So obviously I turned it into a martini. I couldn’t find anyone online who had done this before so here is my recipe:

1 measure of vermouth

1 measure of Leche de Tigre

4 measures of gin or vodka

Pour and stir. I served it without a garnish. It went down very well: I like a spicy martini but this one also had a really heady citrus kick to it as well. I really wasn’t sure whether or not any of this would work, the ceviche or the martini but I’m pleased to report that it was both very easy and tasty!

So, dear Peru, I’m not an evil agent of the Chilean government trying to bring you down. I’m very fond of your cuisine. Salud!

The Vesper Martini

The Vesper martini was invented by James Bond in Ian Fleming’s classic novel Casino Royale.
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He named it after the character Vesper Lynd, played by Eva Green in the 2006 film version of the book.

The original recipe is as follows:

3 measures of gin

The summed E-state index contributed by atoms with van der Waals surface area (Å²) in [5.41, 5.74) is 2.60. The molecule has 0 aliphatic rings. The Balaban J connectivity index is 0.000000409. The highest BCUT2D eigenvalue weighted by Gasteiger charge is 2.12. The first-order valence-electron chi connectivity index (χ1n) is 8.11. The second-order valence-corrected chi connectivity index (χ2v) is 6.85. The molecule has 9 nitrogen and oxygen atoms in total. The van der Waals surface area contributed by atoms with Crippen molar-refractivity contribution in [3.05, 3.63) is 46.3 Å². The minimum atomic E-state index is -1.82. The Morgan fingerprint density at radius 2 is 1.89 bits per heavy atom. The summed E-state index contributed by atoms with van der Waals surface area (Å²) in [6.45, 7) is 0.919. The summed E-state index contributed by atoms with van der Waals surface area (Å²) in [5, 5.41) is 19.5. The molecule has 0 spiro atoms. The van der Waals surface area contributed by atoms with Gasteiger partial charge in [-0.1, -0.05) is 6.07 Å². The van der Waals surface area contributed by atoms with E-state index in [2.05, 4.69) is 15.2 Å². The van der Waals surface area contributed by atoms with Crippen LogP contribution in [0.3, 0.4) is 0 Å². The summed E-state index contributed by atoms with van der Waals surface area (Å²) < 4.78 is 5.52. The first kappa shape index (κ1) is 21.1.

1 measure of vodka
Half a measure of Kina Lillet

Shake with ice then strain into a glass and serve with a thin slice of lemon peel.
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However, Kina Lillet is nearly impossible to acquire today without a time machine, so one must improvise with Lillet blanc, to which you could also add a dash of angostura bitters once the drink has been poured.

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Lillet blanc is a French aperitif ‘tonic’ wine, blended with citrus liqueurs and Cinchona bark. The citrus liqueurs include Mediterranean limes and oranges from countries such as Spain and Morocco, while Cinchona (which contains quinine) comes from Peru. Combine this with Russian or Polish vodka, British gin, perhaps some Sicilian olives, Middle Eastern pistachio nuts, Bombay mix and say, some ‘izakaya’ style snacks from Japan (see here for more ideas) and you’ve got yourself a perfect international fait accompli, synonymous with Britain’s favourite spy, played here by Daniel Craig:

You can’t beat a classic.